Center for Social Innovation, Graduate School of Business, Stanford University, http://csi.gsb.stanford.edu/

Presidio School of Management, http://www.presidioedu.org/

Babson College, MBA in Entrepreneurship,  http://www.babson.edu/graduate/Pages/landing-graduate.aspx?gclid=CPm_1YL37rACFUQaQgodizXjug

Marlboro College Graduate School, MBA in Sustainability, https://gradschool.marlboro.edu/academics/mba/

Fuqua School of Business, Duke University, http://www.fuqua.duke.edu/student_resources/academics/concentrations/social_entrepreneurship/

Also see Aspen Institute rating of top 30 SUStainable MBA programs,  http://www.topmba.com/mba-rankings/sustainability-mba


Filed under FAQs & Commentaries

Social entrepreneurship: what it is, how it works, and where it’s going

A review of Social Entrepreneurship: What Everyone Needs to Know, by David Bornstein and Susan Davis

@@@@@ (5 out of 5)

After three decades of increasingly widespread public attention, a surprisingly large number of commentators in the field of social entrepreneurship continue to argue about the most basic question of all: What is a social enterprise, and what isn’t? In this superb little book, David Bornstein and Susan Davis straightforwardly put this question to rest: “Social entrepreneurship is a process by which citizens build or transform institutions to advance solutions to social problems, such as poverty, illness, illiteracy, environmental destruction, human rights abuses, and corruption, in order to make life better for many.” So much for all those deconstructionists who contend that a social enterprise must never turn a profit, or must always turn a profit, or must address some sorts of problems but not others!

As an introduction to the field, Social Entrepreneurship is unmatched.

Most books on social entrepreneurship feature case studies or vignettes starring some of the field’s most innovative and successful individuals. This was the case with an earlier book of Bornstein’s, How to Change the World, which is widely (and rightfully) regarded as “the bible” of the field. By contrast, the three short chapters that constitute Social Entrepreneurship ask and answer the most fundamental questions that any reader unfamiliar with the pursuit of social change might ask, first clarifying the definition of social entrepreneurship, then examining the practical challenges practitioners face, and finally “Envisioning an Innovating Society.” In that third chapter, Bornstein and Davis discuss how government, academia, business, philanthropy, and the news media might contribute to fashioning the “everyone a changemaker” world posited by Ashoka’s Bill Drayton.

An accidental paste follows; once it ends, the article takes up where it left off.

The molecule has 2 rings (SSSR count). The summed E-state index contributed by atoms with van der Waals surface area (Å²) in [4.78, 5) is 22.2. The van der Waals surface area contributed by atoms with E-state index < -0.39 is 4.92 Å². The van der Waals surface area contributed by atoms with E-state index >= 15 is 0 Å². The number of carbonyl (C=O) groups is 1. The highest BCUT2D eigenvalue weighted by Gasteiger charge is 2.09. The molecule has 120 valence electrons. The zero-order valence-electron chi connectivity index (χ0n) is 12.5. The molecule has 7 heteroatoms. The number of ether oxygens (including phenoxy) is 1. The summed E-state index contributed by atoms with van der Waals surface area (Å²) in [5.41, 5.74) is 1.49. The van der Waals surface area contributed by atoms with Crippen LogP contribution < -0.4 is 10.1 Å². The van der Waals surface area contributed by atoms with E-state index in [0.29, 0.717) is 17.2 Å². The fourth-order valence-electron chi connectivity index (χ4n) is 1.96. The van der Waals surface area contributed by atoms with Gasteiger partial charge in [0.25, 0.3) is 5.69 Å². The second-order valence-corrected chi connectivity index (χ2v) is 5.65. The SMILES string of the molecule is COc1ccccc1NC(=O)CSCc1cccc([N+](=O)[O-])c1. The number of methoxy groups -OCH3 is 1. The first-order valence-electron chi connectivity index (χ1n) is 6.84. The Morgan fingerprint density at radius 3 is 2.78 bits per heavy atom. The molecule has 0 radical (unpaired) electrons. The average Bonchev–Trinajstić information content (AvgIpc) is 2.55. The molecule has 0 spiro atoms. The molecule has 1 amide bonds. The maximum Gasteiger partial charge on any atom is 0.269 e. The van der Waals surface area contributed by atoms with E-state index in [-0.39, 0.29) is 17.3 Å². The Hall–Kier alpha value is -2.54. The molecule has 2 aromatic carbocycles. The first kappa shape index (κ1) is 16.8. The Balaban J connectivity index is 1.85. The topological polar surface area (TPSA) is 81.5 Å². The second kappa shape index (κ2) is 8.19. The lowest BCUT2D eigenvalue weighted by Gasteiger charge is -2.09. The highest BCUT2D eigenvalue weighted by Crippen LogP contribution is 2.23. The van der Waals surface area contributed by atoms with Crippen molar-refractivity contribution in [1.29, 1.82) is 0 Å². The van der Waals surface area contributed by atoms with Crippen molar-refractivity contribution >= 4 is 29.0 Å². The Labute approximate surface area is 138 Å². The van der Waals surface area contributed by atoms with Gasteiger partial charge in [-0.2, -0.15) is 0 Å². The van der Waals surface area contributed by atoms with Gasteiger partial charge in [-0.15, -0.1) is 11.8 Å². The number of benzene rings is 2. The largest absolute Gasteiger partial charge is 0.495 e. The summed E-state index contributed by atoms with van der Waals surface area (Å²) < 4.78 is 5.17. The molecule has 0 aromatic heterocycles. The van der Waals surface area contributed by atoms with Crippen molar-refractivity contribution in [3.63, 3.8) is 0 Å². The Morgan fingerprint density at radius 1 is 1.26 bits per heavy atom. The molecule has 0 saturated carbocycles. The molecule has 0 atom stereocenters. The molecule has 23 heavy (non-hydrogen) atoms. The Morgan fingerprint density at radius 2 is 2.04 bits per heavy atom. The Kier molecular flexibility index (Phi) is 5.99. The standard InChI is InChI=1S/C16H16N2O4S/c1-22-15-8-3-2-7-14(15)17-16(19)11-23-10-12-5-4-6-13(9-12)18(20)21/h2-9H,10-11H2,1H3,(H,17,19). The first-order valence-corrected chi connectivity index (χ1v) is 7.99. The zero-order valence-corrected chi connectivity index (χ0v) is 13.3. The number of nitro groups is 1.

As the authors point out, “Social entrepreneurs have always existed. But in the past they were called visionaries, humanitarians, philanthropists, reformers, saints, or simply great leaders. Attention was paid to their courage, compassion, and vision but rarely to the practical aspects of their accomplishments. Thus, people may know about the moral teachings of St. Francis but not about how the Franciscans became the fastest growing religious order of its day. Children learn that Florence Nightingale ministered to wounded soldiers but not that she built the first professional school for nurses and revolutionized hospital construction. Gandhi is remembered for demonstrations of nonviolent rsistance but not for building a decentralized political apparatus that enabled India to make a successful transition to self-rule.” And if St. Francis, Florence Nightingale, and Gandhi exemplified the isolated and occasional social entrepreneurs of yesteryear, there are thousands of courageous individuals now walking parallel paths to institutional change on every continent — backed up by a growing suport network that includes Ashoka, the Skoll Foundation, the Schwab Center for Social Entrepreneurship, Avina, and many other organizations. Given the enormity of the challenges facing humanity in the 21st Century, their combined efforts may represent our last, best hope to create a world in which our grandchildren can live healthy, rewarding lives.

David Bornstein and Susan Davis came to the task of writing this book with impeccable qualifications. In addition to How to Change the World, which went into a second edition in 2007, Bornstein wrote The Price of a Dream: The Story of the Grameen Bank, first published in 1996. He is the preeminent journalist in the field. Davis is a supremely accomplished activist, having served as a founding member of the Grameen Foundation and then co-founding BRAC USA, which she serves as President and CEO. (BRAC began its institutional life as a Bangladeshi nonprofit, later expanding to many other countries around the world. It is regarded as the world’s largest NGO.) She also helps select Ashoka Fellows. Previously, she held a series of senior positions with the Ford Foundation, Women’s World Banking, the International Labor Organisation, and other institutions.


Filed under Business, Nonfiction

How social entrepreneurs are changing our world for the better

A review of Rippling: How Social Entrepreneurs Spread Innovation Throughout the World, by Beverly Schwartz

@@@@@ (5 out of 5)